alexa The human serum paraoxonase arylesterase polymorphism.


Biochemistry & Physiology: Open Access

Author(s): Eckerson HW, Wyte CM, La Du BN

Abstract Share this page

Abstract The heterozygous human serum paraoxonase phenotype can be clearly distinguished from both homozygous phenotypes on the basis of its distinctive ratio of paraoxonase to arylesterase activities. A trimodal distribution of the ratio values was found with 348 individual serum samples, measuring the ratio of paraoxonase activity (with 1 M NaCl in the assay) to arylesterase activity, using phenylacetate. The three modes corresponded to the three paraoxonase phenotypes, A, AB, and B (individual genotypes), and the expected Mendelian segregation of the trait was observed within families. The paraoxonase/arylesterase activity ratio showed codominant inheritance. We have defined the genetic locus determining the aromatic esterase (arylesterase) responsible for the polymorphic paraoxonase activity as esterase-A (ESA) and have designated the two common alleles at this locus by the symbols ESA*A and ESA*B. The frequency of the ESA*A allele was estimated to be .685, and that of the ESA*B allele, 0.315, in a sample population of unrelated Caucasians from the United States. We postulate that a single serum enzyme, with both paraoxonase and arylesterase activity, exists in two different isozymic forms with qualitatively different properties, and that paraoxon is a "discriminating" substrate (having a polymorphic distribution of activity) and phenylacetate is a "nondiscriminating" substrate for the two isozymes. Biochemical evidence for this interpretation includes the cosegregation of the degree of stimulation of paraoxonase activity by salt and paraoxonase/arylesterase activity ratio characteristics; the very high correlation between both the basal (non-salt stimulated) and salt-stimulated paraoxonase activities with arylesterase activity; and the finding that phenylacetate is an inhibitor for paraoxonase activities in both A and B types of enzyme.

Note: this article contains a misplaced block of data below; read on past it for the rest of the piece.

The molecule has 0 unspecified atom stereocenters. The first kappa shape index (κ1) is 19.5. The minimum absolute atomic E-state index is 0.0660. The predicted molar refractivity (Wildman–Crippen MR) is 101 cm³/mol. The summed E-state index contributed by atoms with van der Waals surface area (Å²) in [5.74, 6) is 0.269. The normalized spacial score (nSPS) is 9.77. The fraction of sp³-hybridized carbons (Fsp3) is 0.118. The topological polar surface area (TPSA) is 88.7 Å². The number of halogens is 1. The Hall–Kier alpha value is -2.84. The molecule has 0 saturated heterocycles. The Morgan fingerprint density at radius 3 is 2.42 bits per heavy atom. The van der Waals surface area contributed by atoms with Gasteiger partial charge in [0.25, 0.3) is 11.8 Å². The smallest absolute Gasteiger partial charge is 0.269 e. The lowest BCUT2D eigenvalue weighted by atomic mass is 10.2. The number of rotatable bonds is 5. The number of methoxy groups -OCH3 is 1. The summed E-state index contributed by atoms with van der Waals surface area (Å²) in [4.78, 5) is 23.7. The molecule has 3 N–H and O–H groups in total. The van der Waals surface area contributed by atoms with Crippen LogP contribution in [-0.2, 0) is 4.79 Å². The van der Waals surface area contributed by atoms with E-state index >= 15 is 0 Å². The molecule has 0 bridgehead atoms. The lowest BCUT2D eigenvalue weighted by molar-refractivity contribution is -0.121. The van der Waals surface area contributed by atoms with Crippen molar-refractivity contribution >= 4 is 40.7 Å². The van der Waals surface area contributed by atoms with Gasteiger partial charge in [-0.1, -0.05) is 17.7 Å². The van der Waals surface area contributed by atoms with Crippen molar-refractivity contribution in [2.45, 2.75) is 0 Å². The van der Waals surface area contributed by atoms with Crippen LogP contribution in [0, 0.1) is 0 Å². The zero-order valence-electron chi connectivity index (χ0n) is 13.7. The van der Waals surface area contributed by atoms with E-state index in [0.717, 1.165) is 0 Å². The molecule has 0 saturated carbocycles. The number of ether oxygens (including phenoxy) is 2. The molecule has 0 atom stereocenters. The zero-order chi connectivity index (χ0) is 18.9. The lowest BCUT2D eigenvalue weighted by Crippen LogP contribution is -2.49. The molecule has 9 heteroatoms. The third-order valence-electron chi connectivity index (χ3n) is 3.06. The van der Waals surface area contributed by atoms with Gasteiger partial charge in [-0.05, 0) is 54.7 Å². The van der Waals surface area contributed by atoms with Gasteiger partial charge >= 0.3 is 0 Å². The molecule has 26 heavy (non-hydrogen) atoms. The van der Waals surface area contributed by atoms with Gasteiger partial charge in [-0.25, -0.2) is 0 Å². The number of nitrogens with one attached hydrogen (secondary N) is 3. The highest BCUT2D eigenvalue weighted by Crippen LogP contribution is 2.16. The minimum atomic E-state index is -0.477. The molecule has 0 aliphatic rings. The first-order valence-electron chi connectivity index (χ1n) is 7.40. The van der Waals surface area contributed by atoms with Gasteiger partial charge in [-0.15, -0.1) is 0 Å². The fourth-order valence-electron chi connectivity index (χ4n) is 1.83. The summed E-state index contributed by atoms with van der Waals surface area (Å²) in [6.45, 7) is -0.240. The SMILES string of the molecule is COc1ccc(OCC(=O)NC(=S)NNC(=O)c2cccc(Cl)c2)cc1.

This article was published in Am J Hum Genet and referenced in Biochemistry & Physiology: Open Access

Relevant Expert PPTs

Relevant Speaker PPTs

Recommended Conferences

Relevant Topics

Peer Reviewed Journals
Make the best use of Scientific Research and information from our 700 + peer reviewed, Open Access Journals
International Conferences 2017-18
Meet Inspiring Speakers and Experts at our 3000+ Global Annual Meetings

Contact Us

© 2008-2017 OMICS International - Open Access Publisher. Best viewed in Mozilla Firefox | Google Chrome | Above IE 7.0 version